by Garth Nix
Read by Mur Lafferty (the Mighty, Mighty)
Originally Published in Firebirds, edited by Sharyn November.
One dusty, slow morning in the summer of 1922, a passenger was left crying on the platform when the milk train pulled out of Denilburg after its five minute stop. No one noticed at first, what with the whistle from the train and the billowing steam and smoke and the labouring of the steel wheels upon the rails. The milk carter was busy with the cans, the station master with the mail. No one else was about, not when the full dawn was still half a cup of coffee away.
When the train had rounded the corner, taking its noise with it, the crying could be clearly heard. Milk carter and station master both looked up from their work and saw the source of the noise.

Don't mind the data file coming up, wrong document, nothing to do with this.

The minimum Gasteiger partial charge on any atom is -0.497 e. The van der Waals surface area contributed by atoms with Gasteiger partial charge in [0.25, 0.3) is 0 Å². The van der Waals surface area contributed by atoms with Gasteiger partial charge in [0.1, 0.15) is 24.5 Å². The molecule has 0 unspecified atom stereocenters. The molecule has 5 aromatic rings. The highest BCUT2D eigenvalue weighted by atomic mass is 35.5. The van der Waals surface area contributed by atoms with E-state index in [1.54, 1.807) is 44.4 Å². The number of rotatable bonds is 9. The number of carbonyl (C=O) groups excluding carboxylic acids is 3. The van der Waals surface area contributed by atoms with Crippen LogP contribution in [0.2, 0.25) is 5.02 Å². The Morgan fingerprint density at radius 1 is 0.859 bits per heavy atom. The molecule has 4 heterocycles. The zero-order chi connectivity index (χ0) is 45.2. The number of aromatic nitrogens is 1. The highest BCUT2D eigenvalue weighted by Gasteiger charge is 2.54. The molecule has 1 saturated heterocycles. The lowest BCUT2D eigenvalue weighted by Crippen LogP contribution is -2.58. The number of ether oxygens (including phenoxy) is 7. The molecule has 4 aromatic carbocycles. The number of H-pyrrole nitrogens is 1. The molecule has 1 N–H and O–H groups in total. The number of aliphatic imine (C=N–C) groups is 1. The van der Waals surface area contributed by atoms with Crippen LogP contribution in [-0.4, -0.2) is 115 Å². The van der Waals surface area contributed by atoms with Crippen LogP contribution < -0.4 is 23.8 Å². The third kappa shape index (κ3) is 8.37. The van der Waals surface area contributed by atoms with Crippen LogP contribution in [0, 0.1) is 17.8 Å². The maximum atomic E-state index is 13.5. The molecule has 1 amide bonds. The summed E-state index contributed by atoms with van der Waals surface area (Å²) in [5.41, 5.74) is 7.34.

A baby, tightly swaddled in a pink blanket, was precariously balanced on a large steamer trunk on the very edge of the platform. With every cry and wriggle, the baby was moving closer to the side of the trunk. If she fell, she’d fall not only from the trunk, but from the platform, down to the rails four feet below.
Rated R: Contains violence.